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# GENERAL PHYSICS 3 PHYS 2130

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This 12 page Class Notes was uploaded by Mrs. Peter Toy on Friday October 30, 2015. The Class Notes belongs to PHYS 2130 at University of Colorado at Boulder taught by James Shepard in Fall. Since its upload, it has received 7 views. For similar materials see /class/232105/phys-2130-university-of-colorado-at-boulder in Physics 2 at University of Colorado at Boulder.

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Date Created: 10/30/15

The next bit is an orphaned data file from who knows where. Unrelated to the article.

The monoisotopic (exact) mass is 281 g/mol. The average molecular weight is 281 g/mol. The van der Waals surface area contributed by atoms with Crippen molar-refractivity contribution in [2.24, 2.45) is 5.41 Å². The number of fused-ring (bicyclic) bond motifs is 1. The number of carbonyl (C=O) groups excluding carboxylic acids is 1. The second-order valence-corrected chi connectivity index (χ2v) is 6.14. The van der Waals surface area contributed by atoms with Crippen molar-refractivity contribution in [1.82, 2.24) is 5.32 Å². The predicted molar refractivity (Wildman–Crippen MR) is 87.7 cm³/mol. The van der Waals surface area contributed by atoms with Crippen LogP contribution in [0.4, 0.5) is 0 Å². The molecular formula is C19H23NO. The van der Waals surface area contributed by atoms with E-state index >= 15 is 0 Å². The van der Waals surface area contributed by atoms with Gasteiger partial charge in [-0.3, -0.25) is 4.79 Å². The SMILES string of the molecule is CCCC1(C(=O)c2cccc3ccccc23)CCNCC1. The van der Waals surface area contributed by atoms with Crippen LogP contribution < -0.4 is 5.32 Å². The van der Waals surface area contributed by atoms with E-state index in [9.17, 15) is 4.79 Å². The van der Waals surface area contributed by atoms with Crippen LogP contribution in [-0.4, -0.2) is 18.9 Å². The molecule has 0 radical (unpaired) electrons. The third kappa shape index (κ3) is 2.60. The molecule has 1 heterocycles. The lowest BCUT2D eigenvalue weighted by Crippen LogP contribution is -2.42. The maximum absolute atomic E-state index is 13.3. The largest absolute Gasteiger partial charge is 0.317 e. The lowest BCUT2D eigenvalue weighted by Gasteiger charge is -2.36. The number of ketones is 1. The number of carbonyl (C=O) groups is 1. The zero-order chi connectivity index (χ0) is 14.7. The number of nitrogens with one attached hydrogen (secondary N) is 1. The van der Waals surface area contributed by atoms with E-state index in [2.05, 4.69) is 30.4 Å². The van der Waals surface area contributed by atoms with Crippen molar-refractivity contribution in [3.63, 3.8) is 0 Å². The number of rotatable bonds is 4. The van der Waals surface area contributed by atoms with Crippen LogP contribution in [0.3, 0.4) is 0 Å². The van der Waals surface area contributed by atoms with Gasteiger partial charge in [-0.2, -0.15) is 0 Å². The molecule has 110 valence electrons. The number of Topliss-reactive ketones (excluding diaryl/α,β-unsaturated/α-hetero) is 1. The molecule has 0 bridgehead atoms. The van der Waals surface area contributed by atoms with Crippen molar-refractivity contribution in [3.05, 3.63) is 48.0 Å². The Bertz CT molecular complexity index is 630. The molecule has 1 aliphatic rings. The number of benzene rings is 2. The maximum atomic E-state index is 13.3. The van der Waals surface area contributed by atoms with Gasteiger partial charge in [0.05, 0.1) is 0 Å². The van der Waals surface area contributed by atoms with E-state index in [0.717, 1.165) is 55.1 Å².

Today s HW is the last graded HW I will post one more problem set and will later post solutions as well You need not turn this in though you will be responsible for that material for the final exam r Tie DIWij Lum usw away in WW ANA 4 44444 vaJ j 2 1m y w wwdjw 1 m JyLWLMx um u 5w aw u n sly u m4quot 4wa IWlt VZ 3 am 3de Aw7 Can Schrodinger make sense of the periodic table D Mela D semi em D Nonmelal Atomic weighl Schrodinger39s solution for multielectron atoms Need to account for all the interactions among the electrons Ax Amp l w WK 5 u hr sq ughV7 Must solve for all electrons at once W for q kqnucleus nlrm quqlrzrl kqaqlrm Schrodinger s sol n for mu lectron atoms What s different for these cases Potential energy V changes Now more protons AND other electrons IV for q kqnuclEUSqlrm quqlrzrl kqaqlrm I Need to account for all the interactions among the electrons Must solve for all electrons at once The 85 is now nonseparable N0 analytical solution tha can be solved exactly for ANY atom other than Hydrogen Probany NEVER will be done Helium numerical computer solutions to maybe 10 decimal places for ground and lowlying excited states best solutions ever done Lithium numerical solutions to 6 or 7 places Schrodinger39s solution for multielectron atoms What s different for these cases Potential energy V changes Now more protons AND other electrons IV for q kqnuclEUSqlrm quqlrzrl kqaqlrarl I Need to account for all the interactions among the electrons Must solve for all electrons at once Solutions change More protons higher Z easy to deal with Other electrons in the atom impossible to deal with in an exact way 9 Approximations needed This is o en what modern science deals with A problem biology weather etc is too complex to treat exactly One can hopefully still make great progress and gain a real understanding IPA lndeQendent Par le AQQroximation The potential Vr that any electron feels is assumed to be static and determined by the average probability densities of all other electrons Portion of electron that is far from nucleus Well screened by Portion of electron that is very close to nucleus gt at o I u E E a D4 Unscreened Other by other electrons electrons Screening of electron wavefunctions makes sense of the periodic table it tells us which electronic levels are lled first which last The last or highest energy electrons have the following character These valence electrons determine the chemistry metallicity magnetism etc s P W 39s v ElMehaI V Elsemvrnetal Z EINanmeLai 2 3d i r l A 3P l 1 l 1 3 y i l l l 439 4 52 9 1213 ay gt Poorly screened 35 states have a significant probability of electron density close to the nucleus where it is poorly screened by the other electrons 9Those electrons more tightly bound to nucleus gt ESs lt E 3p lt E 3d Ionization energies of Helium Z ke2 r E 292 136 eV E0n1 246 eV expt 1352136 eV 9 Zeff 135 What is 2nd ionization energy of Helium ram is w b ate1w 0 away A e 3 c xf 1 can any 4 m d is correct It is totally unscreened so Zeff Z 2 Today Review of SR Midterm 1 Oct 7 730900 PM in DUAN G1BZO Auxiliary date for people with a conflict on Oct 7th who contacted me earlier Oct 8th 215pm 345pm Room Reading Room Gamow Tower 11th floor People who have not contacted me until now with an excusable conflict on Oct 7th will not be allowed on the 8 amp exceptions You can bring 1 page Letter format written on both sides with whatever you think might help you during the exam But you cannot bring the textbook or lecture notes Bring your calculators but no PCs please No homework due for next week I will hold office hours on Monday 1pm 2pm F Review of SR The cast Yummy Chicken for Lunch What exactly did we do during the first few weeks Chapter 1 Spacetime Galileo transformation Classical relativity MichelsonMorley 9 39c39 is same in all inertial frames Einstein39s postulates Incompatible with Galilean relativity Consequences were 39time dilation39 and 39length contraction39 9 Lorentz transformation 9 Velocity transformation Spacetime interval Invariant under Lorentz transformation Chapter 2 Relativistic Mechanics Redefinition of important physical quantities to preserve conservation laws under LT Momentum Force Kinetic Energy Rest Energy Total Energy Let39s start with a few important concepts Einstein s Postulates of Relativity 1 If S is an inertial framel and if a second frame 8 moves with constant velocity relative to S then S is also an inertial frame 2 The speed of light is the same in all inertial frames of reference An inertial frame is a reference frame that is not accelerating Event Where something is depends on when you check on it and on the movement of your own reference frame Time and space are not independent quantities they are related by Lorentz Tr Definition An event is a measurement of where something occurs at what time xayazat Event are not invariant under Lorentz transformation In fact the LT converts the coordinates of an event from one frame to another such as from S xyzt to S39 x39y39z39t39 Proper time Proper time Time interval At t2 t1 between two events X1y1z1t1 and X2y222t2 measured in the frame in which the two events occur at the same spatial coordinates ie time interval that can be measured with one clock Same spatial coordinates means X1X2 Y1Y2 2122 Spacetlme Interval Say we have two events x1y1z1t1 and x2y222t2 Define the spacetime intenlal sort of the quotdistancequot between two events as As2 cmr PM PM Azrl With Ax x1 x2 Spacetime interval Ayy1y2 AZ2Z1Z2 Att1 t2 The spacetime interval has the same value in all reference frames ie As2 is invariant under Lorentz transformations This was part of HWi lu What does the Lorentz tr do The the Lorentz and Galileo transformation converts the coordinates Xyzt of an event xyzt in frame 8 to the corresponding coordinates x y z t of another frame 8 The way LT is presented here requires the following The frame 8 is moving along the Xaxes of the frame 8 with the velocity v measured relative to S and we assume that the origips of both frames overlap at the time t0 Proper length Proper length Length of object measured at rest object measured in the frame where it is at rest use a ruler Simultaneity time dilation amp length contraction As a consequence of Einstein s second postulate of relativity 39 The speed of light is the same in all inertial frames of reference we came to interesting conclusions Relativity of simultaneity Time dilation Length contraction All these effects are summarized in a set of equations The Lorentz transformation Transformations If S is moving with speed v in the positive x direction relative to S then the coordinates of the same event in the two frames are related by Galilean transformation Lorentz transformation classical relativistic x x vt x 7x vt y y y y Z Z z z t t v u39u v t 7T 7x c Remark This assumes 0000 is the same event in both frames Velocity transformation a consequence of the Lorentz transformation If S is moving with speed v in the positive x direction relative to S and the origin of S and S39 overlap at t0 then the coordinates of the same event in the two frames are related by orentz transtormation Velocity translormation relativistic relativistic 14X 7 v 7 4 7 x e 7x7vt x liuxvcz 39 u y i y u z39 z y Y ling02 14 quotll ungcl r V t ref 7 CZ X Remember this one Lucy X 70W 7 V s 72 rt 0 i 2 3 t ticizx v Ethel Lucy has a set of synchronized clocks in her reference frame 8 as shown Ethel is moving to the left past Lucy and has her own set of synchronized clo s Ethel passes Lucy at the events xx0tt393pm 39 Lucy39s frame checks the cl marked Compared to Lucy39s clocks all showing 3pm at that moment this one reads slightly after 3pm Quiz example A highspeed train is traveling at a velocity of v 05c The moment it passes over a bridge it launches a can on ball straight up as seen by the train conductor with avelocity of 04c What is thevelocity of the ball right after it launched as seen by an obsener standing on the bridge Situation seen by the onlooker on the bridge Cannon ball right after ring the cannon v Some applications of LT x39 x 7 Vt Ethel T e event has coordinates x3t3pm in Lucy39s frame Lucy sees Ethel travel to the left with vel ity v meaning that v is negative as seen c Therefore in Lucy39s frame the observer reads the clock a t39 yapme 7M 62 gt1 3y3pm 9 reads a time after 3pm Velocity transformation A highspeed train is traveling at avelocity ofv 05c The moment it passes over a bridge it launches a can on ball straight up as seen by the train conductor with a velocity of 04c What is the velocity of the ball right after it was launched as seen by an observer standing on the bridge Attach reference frame 8 to the t 39 39 Observer is in fr rain ame S39 traveling from right to left v is negative Now use the velocity translorm 14 7ux 2 leuxvc V 14 y17l1euvc2 u Velocity transformation u3905c y y 2 y 2 u39o34ecu luz Hui Velocity transf My 7 x7 7 liuxvcz u u y Y liuxvcz Length contraction Consequence of time dilation and vice versa Length of an object The length measured in the sticks rest frame is its proper length Length of an object 8 3 Another observer l l l v comes whizzing by at r r 7 speed v T 39 Is 839 I obsener measures f f f l f f f the length of the stick 0 and keeps track of time Event 1 Origin of 839 passes left end of stick Length of an object Event 1 Origin of 839 passes left end of stick Event 2 Origin of 839 passes right end of stick In frame 5 length of stick L39 this iswhatwe39re looking for time between measurements At39 this is proper time speed of frame 8 is v L39At39 In frame 5 length of stick L this is the proper length time between the two events At speed of frame 839 is v UAt Conclusion Speeds are the same both referto the relative speed And so y Length in moving frame Length in stick s rest frame proper length Length contraction is a consequence of time dilation and viceversa Now let39s do some relativistic mechanics Chapter 2 Definitions y 1 2 We redefined several physical quantities to 1 1L maintain the conservation laws for momentum c2 and energy in special relativity dr dr Relativistic momentum p m 7m 7mll dtproper d d Relativisticforce Fz pz ymu dt 11 Relativistic Energy E ymC2 K ch K kinetic energy Important relations These relations result from the previous definitions Rest energy of an object Em ch Energy momentum relation E2 pc2 mc22 Momentum of a massless particle p Ec Velocity of a massless particle 14 c How does nuclear power work The total rest energy of the particle equals the sum of the rest energy of all constituents plus the total internal energy such as binding energy EB M02 EmiCZ EB Application Nuclear Fusion 0 0 gt Deuterium Deuterium Helium Isotope mass Deuterium 201355321270 u MW 1 u 1661027 kg Helium 4 400260325415 u 9 1kg of Deuterium yields 0994 kg of Helium 4 Energy equivalent of 6 grams E0 me 0006 kg310lt 3mS2 541014 I Enough to power 20000 American households for 1 year Example Relativistic force A charged particle charge q with mass m is at rest at X 0 in a uniform electric field 8 Plot the velocity uof the particle as a function of time t assume the particle is released at f 0 Force acting on the particle F q8 Relativistic force F dymudt A Therefore q dymudt Or q dt dymu Integrating both sides fq dt dymu yields q t ymu Example Relativistic force cont Now Solve ymu qS t for the velocity u 1 Dividing by 7 yields mu qSt1u2CZ0395 Square both sides mZuz qZ Ztz uZcz Bring uto the left u2m2c2 1252 qzgIZCZ Divide by term in bracket and take squareroot LI cht th2 me2 Application Lorentz transformation 01 1 t397t7l2x D D C A B t yt izx C Two clocks one at A a d one at B are synch nized A third clock ies past A at a velocity v The moment it passes A all three clocks show the same time to 0 viewed by obseners i Aand B Seeleft image What timedoes the third clock shwv as seen by an obsener at B at the moment it passes the clock in B The clock in B is showing 1 is at that moment 9 Use Lorentz transformation A Y39 Il39IU B YII39IU1 W62 C mIo VZCZ D rtr0 I v E vatrum vxvc2gt Hint Use the following frames 0amp X39 139 t397tiLr HX 3 Q 02 A B A B nwi t C Two clocks one at A at d one at B are synchr unized A third clock ies past A at a velocity v The moment it passes A all three clocks shwv t e same time To 0 viewed by obseners in and B See left image What time does the third clock show as seen by an observer at B at the moment it passes the clock in B The clock in B is showing 11 is at that moment 9 Use Lorentz transformation A Y 39 IfIo B IfIoXl W62 C YI1Io1 VZCZ D II39IU Y E YItIo1 VX39lcz The moving clock shows the proper time intenal Atm n Aty Hint Use the following systems GV x 1 ID CX 2 I v t t 7 CM The clock travels from Ato B with speed v Assume A is at position x 0 then B is at position x vr rrlro Use this to substitute x in the Lorentz transformation v21 v2 L 705 730 17 9 We get exactly the expression of the time dilation Announcements Reading assignment for Monday TZT 58 59 HW6 due on Wed Oct 15 h Midterm solutions are posted on CUIearn There are still two people with unregistered clickers 19BC1QBC F46C28B If you don t register your clicker lwill not be able to give you credits for your class I 39 39 39 Last class I noticed that some of you were a bit confused with the unit electron volt eV Here it comes again Electron Volt A convenient unit for energy Joules are good for macroscopic energy conversions But when talking about energy of electrons or protons Joules are inconvenient way too big Define new energy unit The electronvolt eV 1eV kinetic energy gainedlost by an electron when accelerateddecelerated through 1 volt of potential difference 1eV 16 10quot9J ov 1V F E path You might remember this Current flowing through a wire I 39 I gt HHHHH 1 Ampere 1 CoulombSecond 1Watt1Ampere1Volt1Cs1V 1Joule1Watt1Second1C1V ie An electric potential of 1 V puts in one Joule of energy into a charge of 1 C 1 C kinetic energy increases by 1 Joule 1V An e39 has a charge of 1 1310490 3 therefore it ains a kinetic energy of 1eV 610quot9J V e Today39s class More about atoms and atomic spectra A semiclassical explanation of the atomic spectra Q1 Quiz on the reading The Rydberg formula describes a the colors of light emitted from all types of atom b the angular distribution of particles scattering off of atoms that Rutherford observed in his famous experimen c the colors of light emitted by hydrogen atoms d the energy distribution of cathode rays e the colors of light emitted by helium atoms The Rutherford experiment showed that the atomic core is a small hard positively charged thing inside a much lighter and bigger cloud of electrons We have seen that when atoms are struck by fast electrons they give off light concentrated in very narrow spectral lines 120V 0 J o J o 12 039 9 r f gt gt 0 Q l Cathode hot metal so electrons can come out Anode positive potential The Rutherford atom Tiny nucleus with protons and neutrons 999 of mass Surrounded by large diffuse cloud of low mass electrons What colors from white light What colors from neon What colors from hydrogen What from mercury What from sodium White light whole spectrum Each type of atom produces unique set of colors called its spectrum None of the atoms produces white light 6 i 39 600 Wavelength nanometers Hydrogen Hydrogen Hydrogen 700 J o o 500 Each type of atom produces unique set of colors w What does this imply about electrons in atoms lmplies that electrons only change between very specific energies Each time a photon is emitted an electron must be changing in energy by that amount reeasing energy Only way for individual atoms to give off energy is as light Atoms are lazy always want to do back to lowest energy state 2 Excited atom electron 3 Electron 1 Fast electron in atom goes to higher jumps back to Ms atom energy 1988 KE lowe ergy a 10ns IAN Higher energy Ground slate Energy level diagrams represent energy levels the electron can go to Different height different energy 5 5 Energy l For Hydrogen I I I transitions to No light emitted Ith ground state in colors in this regi n deep ultraviolet because no ener y levels spaced wit L 5 this energy Investigate energy levels in atoms 8 8 8 Dismargz Lamps 101 Help aaaaaaaaaa er way ll nr energy levels of electron stuck in atom energy of colliding electron G ground If the colliding electrons have an energy between that of level 2 and level 3 when they hit the atom how many different colors could be emitted bythe atom a no levels will be excited and so no light will come out b 1 colorof light will come out c 2 colors of light will come out d 3 colors of light will come out e 4 colors come out I ans d enough energy to excrte level 2 then get 2gt1 followed Q3 An electron bashes into an atom in a discharge lamp 2 eV 3 eV 6 eV If atom fixed at this point in tube 0 10ev list all the possible photon energies colors that you might see A 1eV 2eV 3eV 4eV 7eV 8eV B 4eV 7eV 8eV C 1eV 3eV 4eV D 4eV E Impossibleto tell by 125 but a so can do 2gtG Electron energy qAV eEd where E is the electric field battery Vtota distance D and d is the distance it goes before a collision Q4 A neon lamp emits a strong red line Sodium emits a strong yellow line What accounts for this difference aThe electrons in the discharge hit the neon atoms with more speed than the electrons hit the sodium atoms bThe electrons in the discharge hit the neon atoms with less speed than the electrons hit the sodium atoms cThe energy spacing between the electronic energy levels that are responsible forthese lines are smaller in the neon atom than in the sodium atom dThe energy spacing between the electronic energy levels that are responsible forthese lines is larger in the neon atom than in the sodium atom Summary of important Ideas 1 Electrons in atoms only found in specific energy levels 2 Different set of energy levels for different atoms 3 1 photon emitted per electron jump down between energy levels Photon color determined by energy difference 4 If electron not bound to an atom Can have any energy For instance free electrons in the PE effect Hydrogen Lithium Electron energy levels in 2 different atoms Levels have different spacing explains unique colors for each type of atom f l Energy A Atoms with more than one motto scale 00 electron lower levels filled Answers to the clicker questions Q1 C Q2 D see next slide 03 D Since the atom is approximately in the center of the tube the electrons gain only about 5eV of kinetic energy before they strike the atom Q4 C When the energy spacing is smaller the emitted photon has less energy Red photons longerwavelength lower frequency light have less energy than yellow photons Answer to 02 energy levels of electron stuck in atom G ground ans d enough energy to excite level 2 then get 2gt1 followed by 126 but also can go 226